Pacific Power

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The Medallion

By Andy Rhodes, The Medallion Managing Editor

There’s only one institution in the continental U.S. dedicated exclusively to the Pacific Theater battles of World War II, and it’s near some of Texas’ biggest cities in one of the most scenic and welcoming destinations in the Lone Star State.

Centrally located in Fredericksburg, the National Museum of the Pacific War—one of 20 historic sites administered by the Texas Historical Commission (THC)—honors the dramatic, exciting, and tragic stories associated with this significant portion of World War II, which ended 70 years ago this August.

The National Museum of the Pacific War was originally known as the Admiral Nimitz Museum, named after Fredericksburg native Chester Nimitz, one of the most respected leaders of World War II’s Pacific campaign. As fleet admiral, Nimitz built an aggressive combat team and led U.S. forces at the Battle of Midway, considered the U.S. Navy’s greatest victory.

The site’s historic hub is known as the Admiral Nimitz Museum, where the original Pacific War Museum was located before the facilities expanded to include three museums on a six-acre campus. A landmark in Fredericksburg since the late 1800s, the building was the old Nimitz Steamboat Hotel, owned and operated by Admiral Nimitz’s grandfather Charles Henry Nimitz Sr., and the admiral’s childhood home.

In 2009, the museum added the George H.W. Bush Gallery. The gallery features media installations, nearly 1,000 artifacts, and hundreds of historic photographs. It demonstrates that the Pacific Theater was not a sideshow to the war in Europe, but a conflict that itself affected the course of world history.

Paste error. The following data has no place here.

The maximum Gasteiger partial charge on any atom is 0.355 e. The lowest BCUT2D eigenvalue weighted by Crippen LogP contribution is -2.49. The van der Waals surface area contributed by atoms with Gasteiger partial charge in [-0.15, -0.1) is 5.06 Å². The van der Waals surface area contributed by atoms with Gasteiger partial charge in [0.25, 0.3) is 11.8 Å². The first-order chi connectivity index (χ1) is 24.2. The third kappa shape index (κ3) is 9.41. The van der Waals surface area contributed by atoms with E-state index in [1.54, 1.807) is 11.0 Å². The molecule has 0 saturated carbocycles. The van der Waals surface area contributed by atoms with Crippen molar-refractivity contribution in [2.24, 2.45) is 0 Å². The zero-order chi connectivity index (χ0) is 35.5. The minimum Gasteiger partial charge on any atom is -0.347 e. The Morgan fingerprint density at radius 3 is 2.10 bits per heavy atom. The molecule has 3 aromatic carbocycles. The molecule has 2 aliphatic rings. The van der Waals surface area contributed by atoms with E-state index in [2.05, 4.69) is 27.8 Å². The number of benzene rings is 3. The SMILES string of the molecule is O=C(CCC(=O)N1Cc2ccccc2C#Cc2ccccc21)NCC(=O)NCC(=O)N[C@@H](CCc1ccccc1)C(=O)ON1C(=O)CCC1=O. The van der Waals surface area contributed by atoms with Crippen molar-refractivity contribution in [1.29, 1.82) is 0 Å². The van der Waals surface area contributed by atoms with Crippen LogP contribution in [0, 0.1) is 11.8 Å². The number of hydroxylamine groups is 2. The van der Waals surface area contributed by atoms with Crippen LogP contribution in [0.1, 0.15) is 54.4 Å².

The original portion of the museum features artifacts, equipment, and models related to the Pacific campaign, including a B-25 bomber, battleship artillery, a submarine, and an impressive collection of uniforms, weapons, and scale-model destroyers and aircraft carriers. Elaborate walk-through dioramas bring the island combat scenes dramatically to life.

Outside the exhibit halls lie a memorial courtyard honoring World War II veterans, a Plaza of Presidents dedicated to the 10 commanders-in-chief who served in the war, and the Japanese Garden of Peace, an inviting natural sanctuary containing the three basic elements in a traditional Japanese garden: stone, plants, and water. The garden was a gift to the American people from Japanese military leaders, who held Admiral Nimitz in high regard.

World War II-Related Events

The National Museum of the Pacific War will soon host one of its most popular annual activities: a World War II battle reenactment featuring uniformed actors, guns, tanks, and a flamethrower. This year’s events will be held September 5 and 6 (11 a.m. and 2 p.m.) at the museum’s Pacific Combat Zone. Online reservations are recommended.

Another special World War II-related event, opening on October 17, is the exhibit Tom Lea: Life & WWII. Lea, an influential El Paso artist and novelist, was a war correspondent for Life magazine. The museum will showcase dozens of his paintings and works on paper until January 16, 2016.

This article was originally published in the Spring 2015 issue of The Medallion.

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